As of yesterday, the section of the residence that I’m staying in for the week has acquired a ping pong table. It was put to good use today by few of us volunteers and one of the Little Sisters, Sr. Rosario.
It all started with Sr. Rosario bursting into the recreation room included in our section and exclaiming she had just 5mins to pass and wanted to give ping pong a shot. She fooled us into thinking she was inexperienced, but she had some tricks up her sleeve and had us running to keep up with her shots. Every time the ball went off the table and we had to restart, she’d call out, “Ok… GAME!” or even counted “1, 2, 3…6!”
Sister extended her original 5min stay with us, and explained that she was waiting for a ride to visit a local parish with another sister to talk to youth and parents about the order. I assume that it was intended to be some sort of vocations talk. Sr. Rosario mentioned how some people don’t understand their mission or don’t know about it. She went on to say “How can you choose what you don’t know about? How do you choose red if you don’t know it’s a color?” I considered her comment a simple, yet profound statement about vocations. It basically summed up what others have told me about vocations, which is that you must be open to all options in order to know what you are called to in the end. I personally don’t believe that this route applies to everyone, as I’ve met people who off the bat knew what they were or weren’t called to consider as a vocation. Sister’s statement applies for those of us who do need a more well-rounded experience with each vocation for discernment.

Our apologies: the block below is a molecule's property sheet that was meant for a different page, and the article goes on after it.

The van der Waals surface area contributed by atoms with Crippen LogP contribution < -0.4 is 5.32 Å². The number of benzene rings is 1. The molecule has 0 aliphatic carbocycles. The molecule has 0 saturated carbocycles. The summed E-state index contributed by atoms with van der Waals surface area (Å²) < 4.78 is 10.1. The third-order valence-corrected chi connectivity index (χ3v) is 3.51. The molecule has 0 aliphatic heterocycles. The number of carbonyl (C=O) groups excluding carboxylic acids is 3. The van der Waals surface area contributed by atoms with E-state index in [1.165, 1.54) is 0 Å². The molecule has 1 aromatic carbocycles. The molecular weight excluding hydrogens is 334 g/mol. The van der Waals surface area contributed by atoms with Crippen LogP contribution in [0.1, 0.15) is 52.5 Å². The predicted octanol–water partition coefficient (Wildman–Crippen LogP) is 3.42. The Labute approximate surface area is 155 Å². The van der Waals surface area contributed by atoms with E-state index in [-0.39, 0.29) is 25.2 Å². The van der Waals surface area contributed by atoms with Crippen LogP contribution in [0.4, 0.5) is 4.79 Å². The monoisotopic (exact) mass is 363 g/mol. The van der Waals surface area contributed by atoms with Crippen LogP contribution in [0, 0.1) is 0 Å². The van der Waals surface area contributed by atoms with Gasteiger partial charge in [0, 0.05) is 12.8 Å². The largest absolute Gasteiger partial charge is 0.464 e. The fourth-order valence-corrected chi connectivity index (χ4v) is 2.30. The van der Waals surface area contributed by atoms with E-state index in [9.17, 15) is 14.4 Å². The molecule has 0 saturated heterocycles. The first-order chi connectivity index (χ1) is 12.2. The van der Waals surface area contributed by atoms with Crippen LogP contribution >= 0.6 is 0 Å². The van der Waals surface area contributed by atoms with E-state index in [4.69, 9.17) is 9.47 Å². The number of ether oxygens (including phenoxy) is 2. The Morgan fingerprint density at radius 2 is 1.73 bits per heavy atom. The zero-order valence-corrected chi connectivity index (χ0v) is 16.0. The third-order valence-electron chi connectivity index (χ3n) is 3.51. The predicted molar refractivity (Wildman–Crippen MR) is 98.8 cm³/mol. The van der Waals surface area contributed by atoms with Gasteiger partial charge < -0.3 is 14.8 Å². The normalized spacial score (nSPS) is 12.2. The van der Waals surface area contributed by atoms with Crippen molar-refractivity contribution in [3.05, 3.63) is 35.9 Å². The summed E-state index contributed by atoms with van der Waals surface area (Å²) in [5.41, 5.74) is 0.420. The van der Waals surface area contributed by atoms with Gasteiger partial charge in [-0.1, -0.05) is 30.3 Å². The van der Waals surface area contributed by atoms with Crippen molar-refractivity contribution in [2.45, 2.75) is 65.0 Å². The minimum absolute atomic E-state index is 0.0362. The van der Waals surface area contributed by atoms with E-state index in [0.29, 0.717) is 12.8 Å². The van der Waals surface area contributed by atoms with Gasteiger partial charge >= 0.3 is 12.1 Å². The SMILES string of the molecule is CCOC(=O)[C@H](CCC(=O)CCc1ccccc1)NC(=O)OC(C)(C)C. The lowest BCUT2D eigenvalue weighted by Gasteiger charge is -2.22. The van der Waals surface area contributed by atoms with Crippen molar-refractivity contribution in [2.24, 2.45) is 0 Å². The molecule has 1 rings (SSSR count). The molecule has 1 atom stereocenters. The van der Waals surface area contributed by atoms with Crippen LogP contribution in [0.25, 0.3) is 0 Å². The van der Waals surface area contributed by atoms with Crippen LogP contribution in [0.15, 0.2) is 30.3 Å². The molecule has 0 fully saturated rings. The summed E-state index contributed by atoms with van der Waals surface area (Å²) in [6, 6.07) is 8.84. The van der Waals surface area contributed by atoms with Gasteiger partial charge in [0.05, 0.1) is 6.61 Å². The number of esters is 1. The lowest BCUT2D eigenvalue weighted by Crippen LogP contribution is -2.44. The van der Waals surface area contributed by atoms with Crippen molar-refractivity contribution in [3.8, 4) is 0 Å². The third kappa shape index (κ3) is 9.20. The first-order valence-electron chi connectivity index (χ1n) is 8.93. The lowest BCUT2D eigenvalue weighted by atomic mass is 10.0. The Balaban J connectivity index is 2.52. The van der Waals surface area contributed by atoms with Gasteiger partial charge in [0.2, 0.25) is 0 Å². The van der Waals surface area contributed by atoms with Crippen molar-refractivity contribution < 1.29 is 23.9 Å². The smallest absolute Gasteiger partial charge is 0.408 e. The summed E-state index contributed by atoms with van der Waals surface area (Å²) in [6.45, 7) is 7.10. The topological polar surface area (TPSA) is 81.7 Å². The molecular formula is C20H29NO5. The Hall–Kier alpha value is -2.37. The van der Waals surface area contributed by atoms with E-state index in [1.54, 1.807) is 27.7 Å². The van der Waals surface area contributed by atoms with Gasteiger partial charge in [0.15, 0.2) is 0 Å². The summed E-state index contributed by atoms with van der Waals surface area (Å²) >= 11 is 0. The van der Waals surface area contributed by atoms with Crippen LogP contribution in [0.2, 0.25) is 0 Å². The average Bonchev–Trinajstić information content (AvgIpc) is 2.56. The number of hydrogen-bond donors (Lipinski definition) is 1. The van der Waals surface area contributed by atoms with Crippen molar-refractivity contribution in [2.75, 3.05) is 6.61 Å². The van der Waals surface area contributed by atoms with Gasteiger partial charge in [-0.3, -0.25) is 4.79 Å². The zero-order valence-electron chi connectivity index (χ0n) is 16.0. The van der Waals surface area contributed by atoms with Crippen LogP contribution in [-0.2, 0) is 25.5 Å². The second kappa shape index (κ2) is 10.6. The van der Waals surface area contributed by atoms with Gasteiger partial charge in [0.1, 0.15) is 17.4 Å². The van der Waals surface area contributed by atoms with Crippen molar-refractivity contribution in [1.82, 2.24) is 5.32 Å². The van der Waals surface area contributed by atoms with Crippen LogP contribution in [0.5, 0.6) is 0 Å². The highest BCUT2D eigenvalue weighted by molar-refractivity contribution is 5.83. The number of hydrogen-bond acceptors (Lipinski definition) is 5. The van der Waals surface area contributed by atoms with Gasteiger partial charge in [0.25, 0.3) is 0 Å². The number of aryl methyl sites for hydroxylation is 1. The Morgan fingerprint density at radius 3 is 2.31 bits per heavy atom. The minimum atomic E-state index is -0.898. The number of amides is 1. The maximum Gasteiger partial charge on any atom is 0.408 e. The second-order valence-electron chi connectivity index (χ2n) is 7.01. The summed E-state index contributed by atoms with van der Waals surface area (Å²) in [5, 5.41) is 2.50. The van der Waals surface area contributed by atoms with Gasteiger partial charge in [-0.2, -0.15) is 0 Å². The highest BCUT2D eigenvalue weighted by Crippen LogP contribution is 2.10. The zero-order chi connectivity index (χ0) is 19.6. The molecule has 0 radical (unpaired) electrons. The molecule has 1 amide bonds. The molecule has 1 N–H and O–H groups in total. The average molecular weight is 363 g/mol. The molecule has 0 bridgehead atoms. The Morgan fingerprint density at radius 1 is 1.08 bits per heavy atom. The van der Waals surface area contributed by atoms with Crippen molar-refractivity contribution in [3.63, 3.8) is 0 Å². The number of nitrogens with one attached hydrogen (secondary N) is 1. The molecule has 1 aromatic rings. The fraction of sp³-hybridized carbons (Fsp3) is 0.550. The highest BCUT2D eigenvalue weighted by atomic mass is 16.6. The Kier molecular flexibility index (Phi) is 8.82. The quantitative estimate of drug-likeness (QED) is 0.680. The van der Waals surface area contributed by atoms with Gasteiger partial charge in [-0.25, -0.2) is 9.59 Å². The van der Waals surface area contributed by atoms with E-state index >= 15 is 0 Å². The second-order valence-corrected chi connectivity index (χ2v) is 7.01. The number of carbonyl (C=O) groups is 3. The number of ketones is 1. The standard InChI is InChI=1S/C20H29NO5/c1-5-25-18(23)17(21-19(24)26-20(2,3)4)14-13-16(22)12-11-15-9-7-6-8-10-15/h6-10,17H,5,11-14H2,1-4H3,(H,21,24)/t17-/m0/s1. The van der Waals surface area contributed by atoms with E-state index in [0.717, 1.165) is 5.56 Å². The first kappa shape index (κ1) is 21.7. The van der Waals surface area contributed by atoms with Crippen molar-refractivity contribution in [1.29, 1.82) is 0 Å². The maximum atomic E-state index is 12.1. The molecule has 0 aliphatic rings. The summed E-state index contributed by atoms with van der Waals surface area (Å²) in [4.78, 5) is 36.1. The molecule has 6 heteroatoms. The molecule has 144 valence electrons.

Sister’s comment was not the first reference to vocations for me this week, as I’ve had a couple of brief talks on the topic with a friend and another resident, and multiple residents or sisters have referenced Mother Angelica when I introduced myself (I’m actually not sure if I prefer this over the Rugrats reference…).
Aside from the Nun Run I participated in my sophomore year, I haven’t given much serious thought to religious life as a vocation. Many relate to ASB as a life-changing experience. So far for me, it has been a great opportunity to step back and surround myself with new people and invest some time in service. Perhaps it may be too soon to say that this trip could potentially contribute to discernment in some way, but I trust that the upcoming experiences I will have with the residents and nuns will allow me to leave the week with a refreshed outlook on the discernment process. Stay tuned!